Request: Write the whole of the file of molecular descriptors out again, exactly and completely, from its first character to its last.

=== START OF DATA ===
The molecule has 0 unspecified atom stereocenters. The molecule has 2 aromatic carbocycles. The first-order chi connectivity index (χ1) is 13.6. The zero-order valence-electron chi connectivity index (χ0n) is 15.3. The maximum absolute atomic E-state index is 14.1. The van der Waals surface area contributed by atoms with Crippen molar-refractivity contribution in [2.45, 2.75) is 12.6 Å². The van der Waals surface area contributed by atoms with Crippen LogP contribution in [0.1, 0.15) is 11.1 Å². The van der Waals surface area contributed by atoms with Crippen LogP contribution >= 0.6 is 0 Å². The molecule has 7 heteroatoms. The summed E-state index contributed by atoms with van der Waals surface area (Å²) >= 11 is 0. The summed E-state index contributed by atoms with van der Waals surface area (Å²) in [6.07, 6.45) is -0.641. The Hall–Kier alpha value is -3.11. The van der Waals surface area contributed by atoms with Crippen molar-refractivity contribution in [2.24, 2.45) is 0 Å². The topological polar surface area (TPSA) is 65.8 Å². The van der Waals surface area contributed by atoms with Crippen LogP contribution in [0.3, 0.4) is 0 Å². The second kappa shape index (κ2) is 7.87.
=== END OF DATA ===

The molecule has 0 unspecified atom stereocenters. The molecule has 2 aromatic carbocycles. The first-order chi connectivity index (χ1) is 13.6. The zero-order valence-electron chi connectivity index (χ0n) is 15.3. The maximum absolute atomic E-state index is 14.1. The van der Waals surface area contributed by atoms with Crippen molar-refractivity contribution in [2.45, 2.75) is 12.6 Å². The van der Waals surface area contributed by atoms with Crippen LogP contribution in [0.1, 0.15) is 11.1 Å². The van der Waals surface area contributed by atoms with Crippen LogP contribution >= 0.6 is 0 Å². The molecule has 7 heteroatoms. The summed E-state index contributed by atoms with van der Waals surface area (Å²) >= 11 is 0. The summed E-state index contributed by atoms with van der Waals surface area (Å²) in [6.07, 6.45) is -0.641. The Hall–Kier alpha value is -3.11. The van der Waals surface area contributed by atoms with Crippen molar-refractivity contribution in [2.24, 2.45) is 0 Å². The topological polar surface area (TPSA) is 65.8 Å². The van der Waals surface area contributed by atoms with Crippen LogP contribution in [0.3, 0.4) is 0 Å². The second kappa shape index (κ2) is 7.87.